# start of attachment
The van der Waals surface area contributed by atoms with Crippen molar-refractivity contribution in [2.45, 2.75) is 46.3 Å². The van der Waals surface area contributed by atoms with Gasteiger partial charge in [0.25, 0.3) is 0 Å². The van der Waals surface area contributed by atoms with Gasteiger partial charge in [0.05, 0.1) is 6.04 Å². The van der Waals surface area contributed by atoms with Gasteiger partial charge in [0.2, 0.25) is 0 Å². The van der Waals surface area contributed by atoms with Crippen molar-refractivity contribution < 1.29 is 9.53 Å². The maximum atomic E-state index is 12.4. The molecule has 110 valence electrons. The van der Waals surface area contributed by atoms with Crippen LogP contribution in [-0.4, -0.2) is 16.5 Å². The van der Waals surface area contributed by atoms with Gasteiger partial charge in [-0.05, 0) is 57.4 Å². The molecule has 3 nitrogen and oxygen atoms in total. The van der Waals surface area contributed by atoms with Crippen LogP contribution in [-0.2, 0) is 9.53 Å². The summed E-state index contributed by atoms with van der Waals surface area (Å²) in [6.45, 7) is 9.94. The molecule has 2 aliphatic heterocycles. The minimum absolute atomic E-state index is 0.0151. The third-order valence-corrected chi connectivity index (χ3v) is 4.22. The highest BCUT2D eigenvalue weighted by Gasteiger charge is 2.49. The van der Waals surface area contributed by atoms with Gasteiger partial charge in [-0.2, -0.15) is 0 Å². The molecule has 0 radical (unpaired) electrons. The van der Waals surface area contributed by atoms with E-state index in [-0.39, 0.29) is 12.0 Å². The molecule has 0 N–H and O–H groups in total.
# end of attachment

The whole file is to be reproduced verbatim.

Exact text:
The van der Waals surface area contributed by atoms with Crippen molar-refractivity contribution in [2.45, 2.75) is 46.3 Å². The van der Waals surface area contributed by atoms with Gasteiger partial charge in [0.25, 0.3) is 0 Å². The van der Waals surface area contributed by atoms with Gasteiger partial charge in [0.05, 0.1) is 6.04 Å². The van der Waals surface area contributed by atoms with Gasteiger partial charge in [0.2, 0.25) is 0 Å². The van der Waals surface area contributed by atoms with Crippen molar-refractivity contribution < 1.29 is 9.53 Å². The maximum atomic E-state index is 12.4. The molecule has 110 valence electrons. The van der Waals surface area contributed by atoms with Crippen LogP contribution in [-0.4, -0.2) is 16.5 Å². The van der Waals surface area contributed by atoms with Gasteiger partial charge in [-0.05, 0) is 57.4 Å². The molecule has 3 nitrogen and oxygen atoms in total. The van der Waals surface area contributed by atoms with Crippen LogP contribution in [-0.2, 0) is 9.53 Å². The summed E-state index contributed by atoms with van der Waals surface area (Å²) in [6.45, 7) is 9.94. The molecule has 2 aliphatic heterocycles. The minimum absolute atomic E-state index is 0.0151. The third-order valence-corrected chi connectivity index (χ3v) is 4.22. The highest BCUT2D eigenvalue weighted by Gasteiger charge is 2.49. The van der Waals surface area contributed by atoms with Gasteiger partial charge in [-0.2, -0.15) is 0 Å². The molecule has 0 radical (unpaired) electrons. The van der Waals surface area contributed by atoms with E-state index in [-0.39, 0.29) is 12.0 Å². The molecule has 0 N–H and O–H groups in total.